When one revisits the local history of floods and how they affect people and their pets, the story begins with “Agnes” and Helen Jones. Jones won national prominence with her work for the S.P.C.A of Luzerne County in 1972. Shelters across the state shipped food and funding to help the animal refugees of Wilkes-Barre stay fed and comfortable. Jones was the model “little lady in white tennis shoes”. The symbol of the disaster effort was the iconic picture of an elderly lady perched on a roof with her beloved cat, waiting for help. The motto of the shelter was a “door wide enough for all who need human understanding and care; yet narrow enough to shut out cruelty and neglect.” In the 1970s animal welfare had not yet blurred with the animal rights movement and funds were met through volunteers and among members of the shelter community–each meeting another’s needs. Thus Robert Hudson of the Women’s SPCA would pioneer in moving animals in need of homes from shelter to shelter wherever there was room. There were no lawsuits because of alleged misappropriation of funds as in the Humane Society of the United States (HSUS) incident.
This tradition continued in 1986 when the Luzerne County SPCA hosted a humane federation conference with canvas bag gifts that pictured an ark filled with creatures great and small, domesticated and wild. (As always it is wise to investigate what donations do for local pet needs.)
Since then there have been other floods and each has had stories of rescue–during “Emily”, pigs were rowed to safety by volunteers–school teachers and dentists–on the Bloomsburg Fairgrounds. After TMI –a non-flood, but one remarkable for setting up an annex of shelters organized by veterinarian Tom Kowalchick of Berwick. It was the area’s first step in stressing that pets had become family members that should not be left to drown chained to their coops in the flood waters or left to wander. It was a list of temporary homes for these homeless refugees in local veterinary hospitals. Then, after Katrina disaster personnel recognized that 60% of evacuees who return to their home do so at risk of their own lives TO RECOVER A PET.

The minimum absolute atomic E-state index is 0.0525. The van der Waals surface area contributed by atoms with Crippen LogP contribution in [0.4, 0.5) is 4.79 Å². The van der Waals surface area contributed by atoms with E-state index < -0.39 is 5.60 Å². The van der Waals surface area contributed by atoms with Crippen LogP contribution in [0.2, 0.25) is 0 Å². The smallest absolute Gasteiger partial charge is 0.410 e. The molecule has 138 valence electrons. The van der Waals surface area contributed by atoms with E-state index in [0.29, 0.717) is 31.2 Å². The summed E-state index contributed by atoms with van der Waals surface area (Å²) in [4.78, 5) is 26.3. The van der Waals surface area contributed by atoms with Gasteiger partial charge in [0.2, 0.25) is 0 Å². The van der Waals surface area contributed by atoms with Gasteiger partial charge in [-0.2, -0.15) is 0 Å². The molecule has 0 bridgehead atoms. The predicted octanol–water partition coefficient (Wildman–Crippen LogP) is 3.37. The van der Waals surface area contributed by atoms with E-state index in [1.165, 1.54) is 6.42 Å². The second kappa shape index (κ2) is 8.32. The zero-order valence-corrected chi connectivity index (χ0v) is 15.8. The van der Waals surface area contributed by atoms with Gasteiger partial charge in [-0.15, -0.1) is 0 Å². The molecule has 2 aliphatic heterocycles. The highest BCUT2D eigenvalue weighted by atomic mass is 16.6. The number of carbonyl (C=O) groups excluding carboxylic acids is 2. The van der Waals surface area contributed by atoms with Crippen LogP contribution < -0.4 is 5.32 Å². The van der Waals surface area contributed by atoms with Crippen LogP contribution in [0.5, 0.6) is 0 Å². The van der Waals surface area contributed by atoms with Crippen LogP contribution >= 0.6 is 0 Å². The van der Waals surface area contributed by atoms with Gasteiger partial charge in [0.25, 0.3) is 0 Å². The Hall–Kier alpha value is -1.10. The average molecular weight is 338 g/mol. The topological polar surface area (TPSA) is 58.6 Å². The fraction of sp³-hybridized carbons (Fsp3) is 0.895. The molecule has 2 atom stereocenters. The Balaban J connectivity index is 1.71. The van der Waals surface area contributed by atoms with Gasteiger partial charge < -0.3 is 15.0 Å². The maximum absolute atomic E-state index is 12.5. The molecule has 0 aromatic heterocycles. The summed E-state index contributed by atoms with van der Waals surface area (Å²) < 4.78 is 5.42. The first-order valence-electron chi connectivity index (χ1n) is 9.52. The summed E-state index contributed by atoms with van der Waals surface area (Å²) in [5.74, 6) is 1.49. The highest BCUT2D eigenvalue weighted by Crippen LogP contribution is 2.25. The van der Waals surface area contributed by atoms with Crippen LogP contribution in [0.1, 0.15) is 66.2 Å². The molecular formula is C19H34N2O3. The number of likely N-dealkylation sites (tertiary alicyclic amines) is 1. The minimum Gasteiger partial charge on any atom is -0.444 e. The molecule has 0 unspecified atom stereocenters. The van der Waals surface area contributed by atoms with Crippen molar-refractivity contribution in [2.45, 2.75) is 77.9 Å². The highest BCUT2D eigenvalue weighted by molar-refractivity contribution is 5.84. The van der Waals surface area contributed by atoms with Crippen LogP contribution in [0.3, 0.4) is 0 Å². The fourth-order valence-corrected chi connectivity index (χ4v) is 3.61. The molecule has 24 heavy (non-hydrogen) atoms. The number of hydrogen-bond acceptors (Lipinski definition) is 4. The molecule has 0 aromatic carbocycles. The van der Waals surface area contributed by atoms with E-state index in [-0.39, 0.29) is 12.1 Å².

In Columbia County, led by retired veterinarian Dr. Larry Smith, the Columbia-Montour Animal Rescue Team (CART) formed. They trained. Del Monte donated green canvas evacuation bags that could be filled with toys, medicines, medical records, etc. CART members raised money for equipment. They held practice drills And, they set up “Annie”–a no-people, all-animal evacuation shelter for animals.
For the first time in 2011 the Susquehanna Valley marked the records of Hurrican Lee with a shelter set up for pets and animals.
Annie is located on the Bloomsburg University campus. It is named Annie in memory of a Shih-tzu who belonged to the immediate past president Jessica Kozloff (Annie’s ashes are scattered on campus).
However, in all disasters large and small it is always people first and not the four-footed family member. YOUR PET is YOUR responsibility, just as you are his. He is your first responder. When the power fails there is a warm body watching over you while you sleep, keeping you safe.
Sep 11, 2011 | | Uncategorized